Then you can say exactly the same thing out latter generations of the Cao clan. Sima Zhao didn't even give them a chance to prove their skills in administration.

Look at it this way, Liu Shan was 17 when he ascended the throne. Shu was already very weak due to Liu Bei's fruitless invasion of Wu, and the threat of the Wu force at Jing Zhou and Wei from the north, Shu could not possibly do without an acting leader.

Liu Bei, on his deathbed, beseeched Zhuge Liang to find a replacement for Liu Shan if he was found to be inadequate as a ruler. Zhuge Liang could have easily took all the power of Shu in one go (Like Sima Zhao), but he didn't.

To say Zhuge Liang took the power of Shu for his own gain would be an exaggeration. Zhuge Liang, even though he was the prime minister, hardly gained from his "power" (read my first post in the thread).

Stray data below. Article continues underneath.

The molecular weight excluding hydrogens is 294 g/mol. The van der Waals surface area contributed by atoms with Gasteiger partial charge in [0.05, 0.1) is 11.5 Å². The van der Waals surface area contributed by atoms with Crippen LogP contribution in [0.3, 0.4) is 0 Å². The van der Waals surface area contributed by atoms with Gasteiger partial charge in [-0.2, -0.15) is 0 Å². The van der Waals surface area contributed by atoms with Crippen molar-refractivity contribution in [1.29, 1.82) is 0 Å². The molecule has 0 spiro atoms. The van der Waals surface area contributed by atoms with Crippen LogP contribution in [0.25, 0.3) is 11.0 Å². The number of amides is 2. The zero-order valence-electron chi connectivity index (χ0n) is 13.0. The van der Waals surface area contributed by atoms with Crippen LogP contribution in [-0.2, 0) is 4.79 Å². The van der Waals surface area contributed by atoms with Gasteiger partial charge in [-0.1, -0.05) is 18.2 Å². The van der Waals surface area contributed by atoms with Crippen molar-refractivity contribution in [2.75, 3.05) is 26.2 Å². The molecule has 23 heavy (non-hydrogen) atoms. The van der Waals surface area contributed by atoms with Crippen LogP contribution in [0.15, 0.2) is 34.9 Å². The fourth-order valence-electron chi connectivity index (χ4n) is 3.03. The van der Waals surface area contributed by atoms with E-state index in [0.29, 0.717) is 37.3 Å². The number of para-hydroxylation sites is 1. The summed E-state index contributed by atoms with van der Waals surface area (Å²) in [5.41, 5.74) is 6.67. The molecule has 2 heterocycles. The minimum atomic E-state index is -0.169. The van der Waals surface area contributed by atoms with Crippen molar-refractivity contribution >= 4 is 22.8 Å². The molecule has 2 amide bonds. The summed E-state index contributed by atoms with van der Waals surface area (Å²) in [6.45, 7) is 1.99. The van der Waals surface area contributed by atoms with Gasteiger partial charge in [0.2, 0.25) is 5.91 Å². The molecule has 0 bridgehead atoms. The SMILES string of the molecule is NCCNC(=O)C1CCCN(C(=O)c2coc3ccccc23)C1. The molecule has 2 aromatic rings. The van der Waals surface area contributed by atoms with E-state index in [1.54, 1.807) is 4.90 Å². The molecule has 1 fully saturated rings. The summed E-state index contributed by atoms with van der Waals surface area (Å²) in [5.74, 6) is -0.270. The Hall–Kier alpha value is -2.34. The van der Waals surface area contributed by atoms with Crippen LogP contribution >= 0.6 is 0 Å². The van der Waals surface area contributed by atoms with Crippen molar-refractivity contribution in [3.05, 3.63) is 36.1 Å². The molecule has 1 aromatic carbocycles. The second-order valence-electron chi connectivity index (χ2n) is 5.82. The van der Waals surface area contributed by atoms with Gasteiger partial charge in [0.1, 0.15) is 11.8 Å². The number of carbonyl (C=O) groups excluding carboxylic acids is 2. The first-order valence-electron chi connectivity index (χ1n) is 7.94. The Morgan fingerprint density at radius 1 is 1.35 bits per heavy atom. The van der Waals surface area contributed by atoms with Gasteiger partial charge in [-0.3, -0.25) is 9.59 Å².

Anshi wrote:As far as your examples are concerned, some of them can be easily explained. Not EVERY dynastic founder can be so easily branded a traitor. Indeed, I would also go so far to say that most dynastic founders were not given a specific order from their Former Lord to do one thing, and yet they did something exactly opposite. If it was "the people" whom Zhuge had in mind, I doubt highly he would have pushed any who threatened him out of his way as he did.


Zhao Guangyin - his generals "forced" him to don the imperial robes, and subsequently usurped the throne.

Yang Jian - all along, a power-hungry officer. When his lord died, he immediately seized power from his new (and juvenile) master on the basis of his blood-relation to the royal family.

Sima Yan - most of the work was already done by his dad, he really didn't have to do much to usurp the Wei throne.